Five of the stories by younger writers are either about the War of Independence itself or its prelude or aftermath: “The Party” by Aharon Meged, “Doctor Schmidt” by Moshe Shamir, “The Seven” by Nathan Shaham, “The Dead and the Living” by S. Yizhar (an excerpt from his novel, The Grove on the Hill, which dealt with the Arab riots of 1936-1939), and—by far the best of the group—“A Roll of Canvas” by Benjamin Tammuz. The piece by Yizhar is not a self-contained unit and suffers from its excision from the original work, but the other four have a directness and force reflecting the world of dynamism and flux which was the struggle for independence, and all translate very naturally into English. Meged’s study of a legless veteran of the War of Independence, utilizing a kind of modified stream-of-consciousness technique, seems to lose the most in translation. The two worlds of the story, the tortured, paranoic internal world of the amputee’s mind and the pat-on-the-back superficiality of the party he unwillingly attends, never fully meet because the hero’s musings lack a realistic, convincing medium; and one is left with a feeling of an experiment that did not quite come off. In Tammuz’s contribution to the volume, the conflict is essentially between two generations (a theme, incidentally, which appears in no less than six of the stories in this book), an independent, self-confident, yet searching young sabra, and Pesach Katz, an inarticulate and ineffective champion of traditional Jewish humanism and humaneness who refuses on moral grounds to contribute to the Haganah. Their characters are sketched brilliantly in short, incisive strokes, and the ambiguous ending, without any real reconciliation, is full of pathos and grim irony.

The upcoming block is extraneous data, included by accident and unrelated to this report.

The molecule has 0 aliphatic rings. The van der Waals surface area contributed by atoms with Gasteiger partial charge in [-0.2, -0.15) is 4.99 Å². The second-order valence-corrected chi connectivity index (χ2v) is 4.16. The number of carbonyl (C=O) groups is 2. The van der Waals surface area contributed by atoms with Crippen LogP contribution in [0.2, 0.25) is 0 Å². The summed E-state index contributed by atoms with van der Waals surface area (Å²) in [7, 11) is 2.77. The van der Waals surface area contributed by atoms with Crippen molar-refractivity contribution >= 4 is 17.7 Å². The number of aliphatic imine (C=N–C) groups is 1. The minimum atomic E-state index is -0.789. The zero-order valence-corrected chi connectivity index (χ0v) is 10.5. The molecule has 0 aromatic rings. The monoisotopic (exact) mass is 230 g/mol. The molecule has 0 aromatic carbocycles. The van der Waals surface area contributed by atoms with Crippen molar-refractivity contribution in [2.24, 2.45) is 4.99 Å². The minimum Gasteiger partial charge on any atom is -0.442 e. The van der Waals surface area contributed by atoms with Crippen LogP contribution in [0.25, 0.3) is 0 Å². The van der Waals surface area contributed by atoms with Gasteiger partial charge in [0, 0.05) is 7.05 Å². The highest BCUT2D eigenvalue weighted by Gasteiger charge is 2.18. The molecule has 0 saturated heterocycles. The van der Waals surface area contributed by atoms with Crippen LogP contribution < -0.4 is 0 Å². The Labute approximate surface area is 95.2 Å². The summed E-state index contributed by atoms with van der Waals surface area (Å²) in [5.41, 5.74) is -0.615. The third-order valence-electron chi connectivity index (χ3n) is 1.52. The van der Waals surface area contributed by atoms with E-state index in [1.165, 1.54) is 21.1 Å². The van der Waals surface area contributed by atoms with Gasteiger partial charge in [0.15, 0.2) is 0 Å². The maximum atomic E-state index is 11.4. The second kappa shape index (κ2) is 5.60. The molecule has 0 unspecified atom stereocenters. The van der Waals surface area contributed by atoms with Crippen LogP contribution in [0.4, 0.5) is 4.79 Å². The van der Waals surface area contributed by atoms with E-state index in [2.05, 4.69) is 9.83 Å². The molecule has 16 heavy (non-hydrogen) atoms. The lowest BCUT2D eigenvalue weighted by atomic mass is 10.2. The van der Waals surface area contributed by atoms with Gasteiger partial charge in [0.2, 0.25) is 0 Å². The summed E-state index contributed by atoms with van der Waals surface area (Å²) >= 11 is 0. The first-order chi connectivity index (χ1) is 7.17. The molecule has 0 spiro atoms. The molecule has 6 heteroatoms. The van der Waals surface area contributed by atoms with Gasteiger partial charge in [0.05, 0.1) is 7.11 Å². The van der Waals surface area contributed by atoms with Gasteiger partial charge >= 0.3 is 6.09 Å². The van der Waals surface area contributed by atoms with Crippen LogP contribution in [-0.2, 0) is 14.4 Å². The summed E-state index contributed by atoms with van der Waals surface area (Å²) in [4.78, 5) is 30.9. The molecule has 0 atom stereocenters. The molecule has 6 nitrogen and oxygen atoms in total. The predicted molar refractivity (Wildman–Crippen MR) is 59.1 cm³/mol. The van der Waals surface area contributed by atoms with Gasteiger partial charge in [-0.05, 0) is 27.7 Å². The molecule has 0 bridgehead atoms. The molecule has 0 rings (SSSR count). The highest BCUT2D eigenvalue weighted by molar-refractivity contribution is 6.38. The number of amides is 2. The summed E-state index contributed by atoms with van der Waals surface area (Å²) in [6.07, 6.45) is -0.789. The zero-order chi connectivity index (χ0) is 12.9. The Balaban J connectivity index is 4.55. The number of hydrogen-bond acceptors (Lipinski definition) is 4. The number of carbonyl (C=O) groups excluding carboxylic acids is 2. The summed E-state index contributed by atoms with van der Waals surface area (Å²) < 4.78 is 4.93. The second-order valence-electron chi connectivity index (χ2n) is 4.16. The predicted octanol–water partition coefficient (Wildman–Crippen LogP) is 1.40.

Part II of the book contains, in addition to the two stories by Agnon, an Arab tale by Moshe Smilansky, “Shaitana,” whose erotically sensuous prose is beautifully rendered into English by I. M. Lask; two accounts of the old life enduring amid the new, “Reb Shmelke of Safad” by Yaakov Churgin and “The Late-born” by Yehoshua Bar-Yosef; two stories which touch in different ways on kibbutz life, “Country Town” by the late Yitzhak Shenhar and “Polka” by Yigal Mossinsohn; and “Enigma” by Yisrael Zarchi, a subtle, penetrating character study of a headstrong sabra girl in Jerusalem. Like Tammuz’s Tel Aviv story, “Enigma” is most successful when it focuses directly on the sabra mentality; and both pieces are graced by careful, precise English translations. On the other hand, Shenhar’s account of life in Afula and a neighboring collective settlement during the 20′s, and Mossinsohn’s story of adultery and reconciliation on a kibbutz, seem stilted and artificial, chiefly because the translators tried to carry the Hebrew present tense (a “literary” present tense) bodily into English—with drastic results. It is doubtful, however, whether even a faultless translation could have saved Mossinsohn’s effort, so full is it of stereotyped characters and situations and so empty of any literary grace.